Hyaluronic acid: the key to hydrated skin

Guest post by

Rosalind Ryan

Rosalind Ryan is freelance health journalist from Brighton. She’s a regular contributor to magazines and websites including Healthy, Weight Watchers, Vitality, Health & Fitness and Top Santé.

Author views are not our own.

Using acid as a soothing skincare ingredient doesn’t sound like the best idea, but hyaluronic acid is different. Known for its moisture-boosting abilities, this hydrating powerhouse can be found in products from serums to sun cream.

But what exactly is it, and why should you use it? Here’s everything you need to know about hyaluronic acid (HA).

What is hyaluronic acid?

Although it’s called an acid, HA is anything but – rather than exfoliating or removing skin cells, hyaluronic acid helps them retain moisture so they look plumper and stay hydrated.

HA is produced naturally by the body – in fact, 50% of it is found in our skin1 – but levels start to drop as we get older. Some of this is due to the ageing process, but some of it is the damage caused by free-radicals such as UV light, smoking, and environmental pollution2.

You can also find hyaluronic acid in our joints, eyes and ligaments; essentially anywhere that needs to stay supple to work effectively3.

How hyaluronic acid benefits your skin

Dry, dehydrated skin can look dull, leading to fine lines and deeper wrinkles. But HA works like a sponge, so it can absorb and hold on to huge amounts of water. Abigail James, renowned celebrity facialist, says, ‘One molecule of hyaluronic acid can hold 1,000 times it’s own weight in moisture!’ It can also help regulate the amount of water within skin cells, so they maintain balanced moisture levels.

There’s a growing amount of research to show that hyaluronic acid helps skin look younger and smoother. German researchers found that applying HA to the skin led to a ‘significant improvement’ in hydration and elasticity,4 while another study by the University of Miami discovered that it could reduce the depth of wrinkles by 40% and boosted skin hydration by 96% in eight weeks.5

More clinical trials report that hyaluronic acid can improve skin tightness, while it’s also an effective antioxidant, protecting against free-radical damage.6,7 Abigail says, ‘When it comes to hydrating and plumping your skin, HA is a no-brainer.’

Where to find hyaluronic acid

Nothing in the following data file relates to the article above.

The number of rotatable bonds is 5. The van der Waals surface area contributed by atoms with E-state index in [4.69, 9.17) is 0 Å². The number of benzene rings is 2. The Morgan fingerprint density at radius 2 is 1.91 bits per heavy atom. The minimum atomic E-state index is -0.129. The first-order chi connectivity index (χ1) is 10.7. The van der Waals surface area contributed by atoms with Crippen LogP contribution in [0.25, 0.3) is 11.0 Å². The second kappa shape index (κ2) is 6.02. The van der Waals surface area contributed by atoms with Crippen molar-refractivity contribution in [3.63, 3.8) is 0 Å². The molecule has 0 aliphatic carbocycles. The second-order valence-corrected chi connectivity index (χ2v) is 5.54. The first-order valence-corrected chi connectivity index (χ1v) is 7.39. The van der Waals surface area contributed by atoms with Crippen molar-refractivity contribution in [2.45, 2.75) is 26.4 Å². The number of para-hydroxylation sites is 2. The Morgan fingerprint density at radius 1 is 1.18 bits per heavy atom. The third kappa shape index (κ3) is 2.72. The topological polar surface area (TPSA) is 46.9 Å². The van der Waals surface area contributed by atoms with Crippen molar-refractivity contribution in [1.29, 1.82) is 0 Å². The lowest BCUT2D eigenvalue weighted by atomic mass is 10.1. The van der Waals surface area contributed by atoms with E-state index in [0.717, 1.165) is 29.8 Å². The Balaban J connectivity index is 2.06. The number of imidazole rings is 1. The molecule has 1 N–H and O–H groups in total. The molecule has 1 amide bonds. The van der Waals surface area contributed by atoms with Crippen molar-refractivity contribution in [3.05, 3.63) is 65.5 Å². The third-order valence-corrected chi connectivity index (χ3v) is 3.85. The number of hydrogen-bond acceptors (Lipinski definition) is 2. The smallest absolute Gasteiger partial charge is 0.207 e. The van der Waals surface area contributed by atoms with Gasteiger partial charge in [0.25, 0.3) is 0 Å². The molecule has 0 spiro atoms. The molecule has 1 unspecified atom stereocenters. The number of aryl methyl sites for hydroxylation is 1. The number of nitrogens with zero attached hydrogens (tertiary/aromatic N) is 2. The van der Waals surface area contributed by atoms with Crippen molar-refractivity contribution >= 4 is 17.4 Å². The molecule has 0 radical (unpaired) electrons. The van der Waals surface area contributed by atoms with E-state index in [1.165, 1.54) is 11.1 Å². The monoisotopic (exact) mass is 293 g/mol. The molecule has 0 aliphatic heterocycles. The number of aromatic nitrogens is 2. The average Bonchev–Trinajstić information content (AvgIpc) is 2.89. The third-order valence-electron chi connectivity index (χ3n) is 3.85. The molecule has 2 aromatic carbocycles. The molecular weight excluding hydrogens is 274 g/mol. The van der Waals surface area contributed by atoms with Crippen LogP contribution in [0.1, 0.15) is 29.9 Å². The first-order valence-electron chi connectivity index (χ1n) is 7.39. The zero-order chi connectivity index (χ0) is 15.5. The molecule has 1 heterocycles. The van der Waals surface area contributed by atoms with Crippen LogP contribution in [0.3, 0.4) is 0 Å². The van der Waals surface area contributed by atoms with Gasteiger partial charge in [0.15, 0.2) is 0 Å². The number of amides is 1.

Thanks to its skin-boosting benefits, you can find HA in a number of products, including cleansers, serums, face masks, and even injectable fillers. Check the labels on any packaging, where it might be listed as sodium hyaluronate or hyaluronan. Sodium hyaluronate is actually a salt derived from HA with smaller molecules, which means it’s more easily absorbed by the skin.

Because we produce HA naturally, it should be suitable for all skin types but be careful if you have sensitive skin, or tend to react to any changes in your skincare regime. Abigail recommends using a serum containing HA, followed by a moisturiser to help ‘lock in’ the benefits. Using just one or the other could mean that your skin will miss out on a vital boost of hydration.

Which products contain hyaluronic acid?

Thanks to its deep-hydrating properties, HA works best in products aimed at those with dry skin, or in anti-ageing skincare ranges. As it’s also an antioxidant, you can find it in products designed to help fight pollution. Click here to follow Abigail’s bespoke at-home facial using the Manuka Doctor Anti-Pollution Collection.

Sources
1. Papakonstantinou E, Roth M, Karakiulakis G. Dermatoendocrinol. 2012 Jul 1;4(3):253-8. Hyaluronic acid: A key molecule in skin aging. https://www.ncbi.nlm.nih.gov/pmc/articles/PMC3583886/
2. Simpson RM, et al. Am J Pathol. 2009 Nov;175(5):1915-28. Age-related changes in pericellular hyaluronan organization leads to impaired dermal fibroblast to myofibroblast differentiation. https://ajp.amjpathol.org/article/S0002-9440(10)60702-X/fulltext
3. As Reference 1
4. Pavici T, et al. J Drugs Dermatol. 2011 Sep;10(9):990-1000. Efficacy of cream-based novel formulations of hyaluronic acid of different molecular weights in anti-wrinkle treatment. https://www.ncbi.nlm.nih.gov/pubmed/22052267
5. Jegasothy SM, Zabolotniaia V, Bielfeldt S. J Clin Aesthet Dermatol. 2014 Mar;7(3):27-9. Efficacy of a New Topical Nano-hyaluronic Acid in Humans. https://www.ncbi.nlm.nih.gov/pmc/articles/PMC3970829/
6. Poetschke J, et al. MMW Fortschr Med. 2016 May 25;158 Suppl 4:1-6. [Anti-wrinkle creams with hyaluronic acid: how effective are they?]. https://www.ncbi.nlm.nih.gov/pubmed/27221554
7. Ke C, et al. Food Chem Toxicol. 2011 Oct;49(10):2670-5. Antioxidant activity of low molecular weight hyaluronic acid. https://www.sciencedirect.com/science/article/pii/S0278691511003437?via%3Dihub

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